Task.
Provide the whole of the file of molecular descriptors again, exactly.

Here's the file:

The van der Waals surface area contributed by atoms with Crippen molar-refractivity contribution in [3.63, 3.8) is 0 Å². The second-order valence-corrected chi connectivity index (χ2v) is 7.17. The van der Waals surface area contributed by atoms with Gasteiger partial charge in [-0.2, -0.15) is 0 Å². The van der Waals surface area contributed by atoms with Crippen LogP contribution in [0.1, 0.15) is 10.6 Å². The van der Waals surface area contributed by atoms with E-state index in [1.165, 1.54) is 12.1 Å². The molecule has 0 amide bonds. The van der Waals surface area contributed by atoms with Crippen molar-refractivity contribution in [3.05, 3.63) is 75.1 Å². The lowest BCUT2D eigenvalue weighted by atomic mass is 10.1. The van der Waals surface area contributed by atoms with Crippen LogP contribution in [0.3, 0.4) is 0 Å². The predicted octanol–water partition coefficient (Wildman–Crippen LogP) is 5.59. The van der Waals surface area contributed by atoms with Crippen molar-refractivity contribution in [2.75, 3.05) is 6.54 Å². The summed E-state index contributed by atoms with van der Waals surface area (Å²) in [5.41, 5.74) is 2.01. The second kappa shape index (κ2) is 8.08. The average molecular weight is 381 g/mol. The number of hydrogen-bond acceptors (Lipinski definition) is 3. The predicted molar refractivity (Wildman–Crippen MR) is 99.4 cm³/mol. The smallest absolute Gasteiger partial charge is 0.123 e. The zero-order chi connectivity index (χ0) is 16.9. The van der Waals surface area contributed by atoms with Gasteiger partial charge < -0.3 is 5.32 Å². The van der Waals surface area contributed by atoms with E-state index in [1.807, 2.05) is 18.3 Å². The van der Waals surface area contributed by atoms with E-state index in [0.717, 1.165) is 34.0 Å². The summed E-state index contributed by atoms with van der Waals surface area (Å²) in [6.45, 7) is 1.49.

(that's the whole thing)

The van der Waals surface area contributed by atoms with Crippen molar-refractivity contribution in [3.63, 3.8) is 0 Å². The second-order valence-corrected chi connectivity index (χ2v) is 7.17. The van der Waals surface area contributed by atoms with Gasteiger partial charge in [-0.2, -0.15) is 0 Å². The van der Waals surface area contributed by atoms with Crippen LogP contribution in [0.1, 0.15) is 10.6 Å². The van der Waals surface area contributed by atoms with E-state index in [1.165, 1.54) is 12.1 Å². The molecule has 0 amide bonds. The van der Waals surface area contributed by atoms with Crippen molar-refractivity contribution in [3.05, 3.63) is 75.1 Å². The lowest BCUT2D eigenvalue weighted by atomic mass is 10.1. The van der Waals surface area contributed by atoms with Crippen LogP contribution in [0.3, 0.4) is 0 Å². The predicted octanol–water partition coefficient (Wildman–Crippen LogP) is 5.59. The van der Waals surface area contributed by atoms with Crippen molar-refractivity contribution in [2.75, 3.05) is 6.54 Å². The summed E-state index contributed by atoms with van der Waals surface area (Å²) in [5.41, 5.74) is 2.01. The second kappa shape index (κ2) is 8.08. The average molecular weight is 381 g/mol. The number of hydrogen-bond acceptors (Lipinski definition) is 3. The predicted molar refractivity (Wildman–Crippen MR) is 99.4 cm³/mol. The smallest absolute Gasteiger partial charge is 0.123 e. The zero-order chi connectivity index (χ0) is 16.9. The van der Waals surface area contributed by atoms with Gasteiger partial charge < -0.3 is 5.32 Å². The van der Waals surface area contributed by atoms with E-state index in [1.807, 2.05) is 18.3 Å². The van der Waals surface area contributed by atoms with E-state index in [0.717, 1.165) is 34.0 Å². The summed E-state index contributed by atoms with van der Waals surface area (Å²) in [6.45, 7) is 1.49.